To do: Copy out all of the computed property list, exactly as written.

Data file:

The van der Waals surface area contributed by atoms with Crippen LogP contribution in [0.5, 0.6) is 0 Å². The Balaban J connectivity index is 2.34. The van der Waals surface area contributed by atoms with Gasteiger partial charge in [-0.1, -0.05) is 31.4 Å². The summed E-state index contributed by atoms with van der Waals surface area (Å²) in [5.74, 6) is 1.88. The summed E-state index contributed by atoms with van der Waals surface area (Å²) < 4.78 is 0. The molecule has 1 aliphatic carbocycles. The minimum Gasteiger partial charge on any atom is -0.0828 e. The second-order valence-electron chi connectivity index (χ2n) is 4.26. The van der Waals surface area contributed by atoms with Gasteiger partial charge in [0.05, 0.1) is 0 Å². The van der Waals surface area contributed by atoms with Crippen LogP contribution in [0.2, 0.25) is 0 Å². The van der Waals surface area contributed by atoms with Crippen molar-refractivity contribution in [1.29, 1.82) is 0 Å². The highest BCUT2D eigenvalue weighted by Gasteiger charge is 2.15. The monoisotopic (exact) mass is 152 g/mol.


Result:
The van der Waals surface area contributed by atoms with Crippen LogP contribution in [0.5, 0.6) is 0 Å². The Balaban J connectivity index is 2.34. The van der Waals surface area contributed by atoms with Gasteiger partial charge in [-0.1, -0.05) is 31.4 Å². The summed E-state index contributed by atoms with van der Waals surface area (Å²) in [5.74, 6) is 1.88. The summed E-state index contributed by atoms with van der Waals surface area (Å²) < 4.78 is 0. The molecule has 1 aliphatic carbocycles. The minimum Gasteiger partial charge on any atom is -0.0828 e. The second-order valence-electron chi connectivity index (χ2n) is 4.26. The van der Waals surface area contributed by atoms with Gasteiger partial charge in [0.05, 0.1) is 0 Å². The van der Waals surface area contributed by atoms with Crippen LogP contribution in [0.2, 0.25) is 0 Å². The van der Waals surface area contributed by atoms with Crippen molar-refractivity contribution in [1.29, 1.82) is 0 Å². The highest BCUT2D eigenvalue weighted by Gasteiger charge is 2.15. The monoisotopic (exact) mass is 152 g/mol.